Section 2205.  Modification of credit for prior year minimum tax liability of corporations
The corporate AMT was repealed as part of the Tax Cuts and Jobs Act, but corporate AMT credits were made available as refundable credits over several years, ending in 2021.  The provision accelerates the ability for companies to recover those AMT credits, permitting companies to claim a refund now and obtain additional cash flow during the COVID-19 emergency.  

Section 2206.  Modification of limitation on business interest 
The provision temporarily increases the amount of interest expense businesses are allowed to deduct on their tax returns, by increasing the 30-percent limitation to 50 percent of the taxable income for 2019 and 2020.  As businesses look to weather the storm of the current crisis, this provision will allow them to increase liquidity with a reduced cost of capital, so that they are able to continue operations and keep employees on payroll. 

Section 2207.  Technical amendment regarding qualified improvement property
The provision enables businesses, especially in the hospitality industry, to immediately write off costs associated with improving facilities instead of having to depreciate those improvements over the 39-year life of the building.  The provision, which corrects an error in the Tax Cuts and Jobs Act, not only increases companies’ access to cash flow by allowing them to amend a prior year return, but also incentivizes them to continue to invest in improvements as the country recovers from the COVID-19 emergency. 

Section 2208.  Installments not to prevent credit or refund of overpayments or increase estimated taxes
Section 965, the one-time repatriation toll charge, imposed a tax on the untaxed foreign earnings of U.S. companies in 2017.  Companies had the option to pay the tax up front, or in installments over eight years.  Some companies overpaid their 2017 taxes as a result of Section 965, but were unable to claim a refund of those taxes due to an interaction with the rules for electing installment payments.  This provision, which corrects an error in the Tax Cuts and Jobs Act, allows companies to recover the overpayment of taxes paid on the toll charge to help with liquidity during the current crisis.

Section 2209.  Restoration of limitation on downward attribution of stock ownership in applying constructive ownership rules
This technical correction addresses the tax treatment of certain foreign subsidiaries resulting from changes made by the Tax Cuts and Jobs Act, which changed the ownership requirements for foreign entities that are subject to U.S. tax.  The goal in changing these ownership rules was to target certain abusive transactions.  However, the changes had the unintended consequence of subjecting some foreign entities to excessive tax and reporting requirements.  The provision clarifies that certain foreign subsidiaries should not be subject to those requirements, which will permit companies to amend their 2018 tax return to free up critical cash for operations and payroll and significantly reduce their tax compliance burdens this year.


•    The legislation provides a total of $208 billion to the Secretary of the Treasury, through the Exchange Stabilization Fund, to provide sufficiently collateralized loans and loan guarantees to eligible entities, broken out in the following amounts:
o    Up to $50 billion for passenger air carriers;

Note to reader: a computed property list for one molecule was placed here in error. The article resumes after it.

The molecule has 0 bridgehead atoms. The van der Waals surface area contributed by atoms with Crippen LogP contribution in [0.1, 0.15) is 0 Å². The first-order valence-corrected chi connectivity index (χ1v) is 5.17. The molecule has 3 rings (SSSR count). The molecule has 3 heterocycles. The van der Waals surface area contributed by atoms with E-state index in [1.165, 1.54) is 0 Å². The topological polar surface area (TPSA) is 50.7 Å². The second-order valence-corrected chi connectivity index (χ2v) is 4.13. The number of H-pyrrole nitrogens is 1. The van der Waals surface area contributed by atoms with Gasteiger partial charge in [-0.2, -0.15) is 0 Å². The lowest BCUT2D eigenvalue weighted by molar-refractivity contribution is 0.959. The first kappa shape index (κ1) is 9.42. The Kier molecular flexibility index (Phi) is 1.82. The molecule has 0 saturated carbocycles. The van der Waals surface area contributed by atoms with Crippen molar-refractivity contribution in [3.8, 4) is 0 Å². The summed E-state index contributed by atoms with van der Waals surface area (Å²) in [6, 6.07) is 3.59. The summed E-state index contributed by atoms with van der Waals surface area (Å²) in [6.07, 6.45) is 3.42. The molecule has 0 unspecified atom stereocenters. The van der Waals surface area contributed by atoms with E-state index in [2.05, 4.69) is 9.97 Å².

o    Up to $8 billion for cargo air carriers; and
o    Up to $150 billion for other eligible entities.
•    The Treasury Secretary is afforded flexibility to provide collateralized loans and loan guarantees to domestic entities “that have incurred losses as a direct result of the coronavirus global pandemic” so they can maintain operations.  
•    Entities eligible for loans or loan guarantees are those for whom credit is not otherwise reasonably available at the time of the transaction.  
•    An entity is only eligible for relief if the Treasury Secretary determines its continued operations are jeopardized as a result of losses stemming directly from the coronavirus outbreak.   
•    Interest rates on any loans extended by the Treasury Secretary may be no less than the current average yield on outstanding marketable obligations of the United States of comparable maturity.
•    The legislation explicitly bars the Treasury Secretary from using the funds provided to make grants or direct cash payments to entities: “Nothing in this Act shall be construed to allow the President or Treasury Secretary to provide relief to eligible entities except in the form of sufficiently collateralized loans and loan guarantees.”
•    The legislation also mandates that entities receiving assistance under the Act do not increase compensation for, or provide golden parachutes to, executives over a two-year period from the date of enactment.
•    The legislation directs the Secretary of the Treasury, to the extent feasible and practicable, to ensure that the Government is compensated for the risk assumed in making loans and loan guarantees.  To that end, “the [Treasury] Secretary is authorized to enter into contracts under which the Government, contingent on the financial success of the eligible entity, would participate in the gains of the eligible entity or its security holders through the use of such instruments as warrants, stock options, common or preferred stock, or other appropriate equity instruments.” 
•    The provision repeals Federal Excise Taxes collected in relation to commercial aviation.  Excise taxes are applied to the transportation of persons (the ticket tax), the transportation of property (cargo tax) and aviation fuel.  This provision repeals those excise taxes from the date of enactment of this legislation through December 31, 2020. 


Attached separately.


•    Temporarily suspend the statutory limitation on the use of the Exchange Stabilization Fund (Section 131 of the Emergency Economic Stabilization Act of 2008) for guarantee programs for the United States money market mutual fund industry. 

•    Sunset date: Terminate authority to establish any new MMMF guarantee program upon the conclusion of the National Emergency Concerning the Coronavirus Disease 2019 (COVID-19) Outbreak declared by the President on March 13, 2020. 


•    Emergency designation.